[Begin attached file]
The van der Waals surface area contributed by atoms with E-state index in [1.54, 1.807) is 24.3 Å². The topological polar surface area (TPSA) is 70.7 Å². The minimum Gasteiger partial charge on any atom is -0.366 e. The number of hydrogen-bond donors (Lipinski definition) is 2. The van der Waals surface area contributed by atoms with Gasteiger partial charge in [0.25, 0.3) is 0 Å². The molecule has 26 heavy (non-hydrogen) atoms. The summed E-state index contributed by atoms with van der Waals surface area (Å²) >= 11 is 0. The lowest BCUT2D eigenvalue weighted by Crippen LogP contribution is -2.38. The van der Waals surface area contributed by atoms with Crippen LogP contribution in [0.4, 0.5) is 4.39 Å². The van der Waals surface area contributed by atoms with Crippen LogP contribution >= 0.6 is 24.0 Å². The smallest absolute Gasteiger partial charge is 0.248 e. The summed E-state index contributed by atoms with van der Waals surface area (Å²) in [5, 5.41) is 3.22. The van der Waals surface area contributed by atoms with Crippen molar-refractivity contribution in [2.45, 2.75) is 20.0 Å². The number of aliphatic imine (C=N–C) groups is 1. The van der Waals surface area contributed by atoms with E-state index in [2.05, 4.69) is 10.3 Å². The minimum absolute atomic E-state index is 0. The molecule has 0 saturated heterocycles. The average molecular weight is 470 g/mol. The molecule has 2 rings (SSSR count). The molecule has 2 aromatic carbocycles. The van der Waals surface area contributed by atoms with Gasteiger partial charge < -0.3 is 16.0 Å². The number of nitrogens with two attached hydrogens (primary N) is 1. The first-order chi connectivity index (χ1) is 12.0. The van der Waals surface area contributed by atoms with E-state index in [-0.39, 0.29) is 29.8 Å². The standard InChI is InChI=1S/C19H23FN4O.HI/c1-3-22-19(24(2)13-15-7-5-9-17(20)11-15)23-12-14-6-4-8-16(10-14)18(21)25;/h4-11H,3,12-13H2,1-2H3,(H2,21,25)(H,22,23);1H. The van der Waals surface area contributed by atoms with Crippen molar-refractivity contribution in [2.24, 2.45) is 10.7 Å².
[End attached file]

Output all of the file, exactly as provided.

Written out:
The van der Waals surface area contributed by atoms with E-state index in [1.54, 1.807) is 24.3 Å². The topological polar surface area (TPSA) is 70.7 Å². The minimum Gasteiger partial charge on any atom is -0.366 e. The number of hydrogen-bond donors (Lipinski definition) is 2. The van der Waals surface area contributed by atoms with Gasteiger partial charge in [0.25, 0.3) is 0 Å². The molecule has 26 heavy (non-hydrogen) atoms. The summed E-state index contributed by atoms with van der Waals surface area (Å²) >= 11 is 0. The lowest BCUT2D eigenvalue weighted by Crippen LogP contribution is -2.38. The van der Waals surface area contributed by atoms with Crippen LogP contribution in [0.4, 0.5) is 4.39 Å². The van der Waals surface area contributed by atoms with Crippen LogP contribution >= 0.6 is 24.0 Å². The smallest absolute Gasteiger partial charge is 0.248 e. The summed E-state index contributed by atoms with van der Waals surface area (Å²) in [5, 5.41) is 3.22. The van der Waals surface area contributed by atoms with Crippen molar-refractivity contribution in [2.45, 2.75) is 20.0 Å². The number of aliphatic imine (C=N–C) groups is 1. The van der Waals surface area contributed by atoms with E-state index in [2.05, 4.69) is 10.3 Å². The minimum absolute atomic E-state index is 0. The molecule has 0 saturated heterocycles. The average molecular weight is 470 g/mol. The molecule has 2 rings (SSSR count). The molecule has 2 aromatic carbocycles. The van der Waals surface area contributed by atoms with Gasteiger partial charge < -0.3 is 16.0 Å². The number of nitrogens with two attached hydrogens (primary N) is 1. The first-order chi connectivity index (χ1) is 12.0. The van der Waals surface area contributed by atoms with E-state index in [-0.39, 0.29) is 29.8 Å². The standard InChI is InChI=1S/C19H23FN4O.HI/c1-3-22-19(24(2)13-15-7-5-9-17(20)11-15)23-12-14-6-4-8-16(10-14)18(21)25;/h4-11H,3,12-13H2,1-2H3,(H2,21,25)(H,22,23);1H. The van der Waals surface area contributed by atoms with Crippen molar-refractivity contribution in [2.24, 2.45) is 10.7 Å².